July 12, 2013
Redbank Village and the Westbrook Street Trailer Park
By Kathryn DiPhilippo, Director

We continue this week with more of the World War II shipyard housing complexes in South Portland. Redbank Village and the Westbrook Street Trailer Park were located adjacent to one another along the section of Westbrook Street that led toward the airport. The accompanying photographs and text come from the 1953 tenth anniversary program of the South Portland Housing Authority:

“Redbank Village is a permanent project of frame one and two story, two and four family dwellings. There are 238 dwelling buildings containing 500 one, two and three bedroom units. The first units were ready for occupancy on January 12, 1943. Except for a few months at the end of the war, it has remained fully occupied and now has a waiting list of applicants. There are 191 acres of land, less than one-half occupied by the present buildings and recreation areas. The Community Building contains 14,364 square feet of floor space for offices, maintenance shop and stockroom, garages, assembly hall (capacity 300), three meeting rooms, kitchen, clinic and storerooms. In the center area at the rear of the Community Building is a 14 room grammar school, playground, skating rink and athletic field.”

In the accompanying aerial photograph, we can see the Redbank development with its semi-circular street pattern. The area that was the Westbrook Street Trailer Park is in the center, just below Redbank, with the three straight streets. According to the Housing Authority Program, “the gray space across center and right-hand streets shows where an airplane crash wiped out about twelve trailers.” The airplane crash they refer to occurred on July 11, 1944, and is considered the worst airplane disaster in Maine’s history. Our thanks to South Portland resident John Kierstead for his work in having a permanent monument erected to recognize the disaster and to remember all of those who lost their lives that day. The monument is located behind Plaza 29, on the land where Macarthur Street intersects with Westbrook Street.

The Housing Authority program mentions both the Westbrook Street Trailer Park and the Mitchell Road Trailer Park together: “These two trailer projects consisted of 300 expansible trailers for family use and additional trailers for toilets and laundries. They occupied a total of 38 acres. Expansible trailers are so constructed that their sides open out to provide two rooms, one on each side of a central utility section containing an oil fired circulating heater and a kitchen equipped with cupboard space, a gasoline stove and ice box. Sleeping accommodations provided for six persons. Utility trailers were equipped with tubs and showers and Bendix electric washing machines.”



July 19, 2013
Cushing Village
By Kathryn DiPhilippo, Director

We have been examining all of the World War II shipyard housing complexes in South Portland, as pictured and described in the 1953 tenth anniversary program of the South Portland Housing Authority.  This week, we look at the last of the wartime projects, Cushing Village.  This large housing project was located at the easternmost end of Broadway and consisted of 60 buildings.  Most of the land is now owned by Portland Pipe Line Corporation; they have left the site as just a large open field on your left as you approach the end of Broadway. The Housing Authority program provides the following description of Cushing Village:

“On eight and one half acres of land, these sixty buildings provided eight hundred eighty-three dormitory rooms for single war workers. Each building of from eleven to twenty-one rooms contained large central bathrooms, laundries, reception rooms and heater rooms. Other similar buildings provided for the office and maintenance shop, a fully equipped cafeteria and a recreation building.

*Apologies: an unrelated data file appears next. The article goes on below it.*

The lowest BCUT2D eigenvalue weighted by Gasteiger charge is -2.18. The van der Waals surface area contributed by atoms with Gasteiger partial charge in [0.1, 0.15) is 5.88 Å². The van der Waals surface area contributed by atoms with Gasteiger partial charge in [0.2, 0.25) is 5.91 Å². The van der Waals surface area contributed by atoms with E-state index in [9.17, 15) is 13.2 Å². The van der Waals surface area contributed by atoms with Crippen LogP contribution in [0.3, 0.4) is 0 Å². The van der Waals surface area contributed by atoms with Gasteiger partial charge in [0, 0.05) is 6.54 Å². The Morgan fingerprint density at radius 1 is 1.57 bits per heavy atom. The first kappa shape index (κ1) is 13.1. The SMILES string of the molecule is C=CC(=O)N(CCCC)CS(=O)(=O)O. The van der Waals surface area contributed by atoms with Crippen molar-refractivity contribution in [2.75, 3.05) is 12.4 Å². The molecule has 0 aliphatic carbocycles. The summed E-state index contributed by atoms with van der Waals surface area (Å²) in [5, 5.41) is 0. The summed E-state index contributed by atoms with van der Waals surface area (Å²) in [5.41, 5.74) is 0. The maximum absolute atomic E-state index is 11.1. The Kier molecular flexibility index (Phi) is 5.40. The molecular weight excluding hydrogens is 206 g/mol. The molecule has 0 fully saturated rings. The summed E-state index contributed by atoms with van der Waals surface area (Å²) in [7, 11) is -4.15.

“Cushing’s Village opened in March of 1943 and continued active and well occupied until June of 1945. It served a much needed use and was attractive in its appearance with the asbestos shingled buildings and some landscaping.”



 July 26, 2013
Sparhawk Mill:  Fond Memories
By Guest Columnist: Craig Skelton, member

Gathering chestnuts from the sidewalk in front of the Sparhawk Mill came to mind when I asked my cousin Frankie Marston what he remembered about his dad working there.  That was in the 1950s, he says.  Frankie’s sister Marlene tells me she remembers hoses crisscrossing the floor around the machinery and a very strong smell of chemicals when she visited her dad one day.  She was 10 years old and says she also recalls gathering shiny chestnuts out front.  

Uncle Frank worked there from 1946 until 1958 when he left to take a permanent position as a letter carrier at the post office.  Marlene recalls her parents struggling with the prospect of Uncle Frank leaving Sparhawk Mill for a job at the Post Office.  As she recalls, the pay was much better at the mill.  Uncle Frank did leave the mill and over the years I came to know he was well known in South Portland as the cheerful letter carrier who would often share a joke or funny story.

The rug pictured here was made for my folks by Uncle Frank and I fondly remember it holding a place of prominence at our front door growing up.  That carpet now proudly adorns my front entry.

The mill which manufactured rugs here as well as in Yarmouth consolidated its operations to the Yarmouth Sparhawk Mill.  The city directory indicates that Percival’s Warehouse then operated from the former Sparhawk Mill building on Cottage Road, until the building was torn down in 1965 to make way for Martin’s Food Market.

If you have any information about Percival’s Warehouse or would like to share a fond memory or historic photo for a possible future article about a place of interest in South Portland, please email me at craigskelton@yahoo.com or call me at 207-799-8589.

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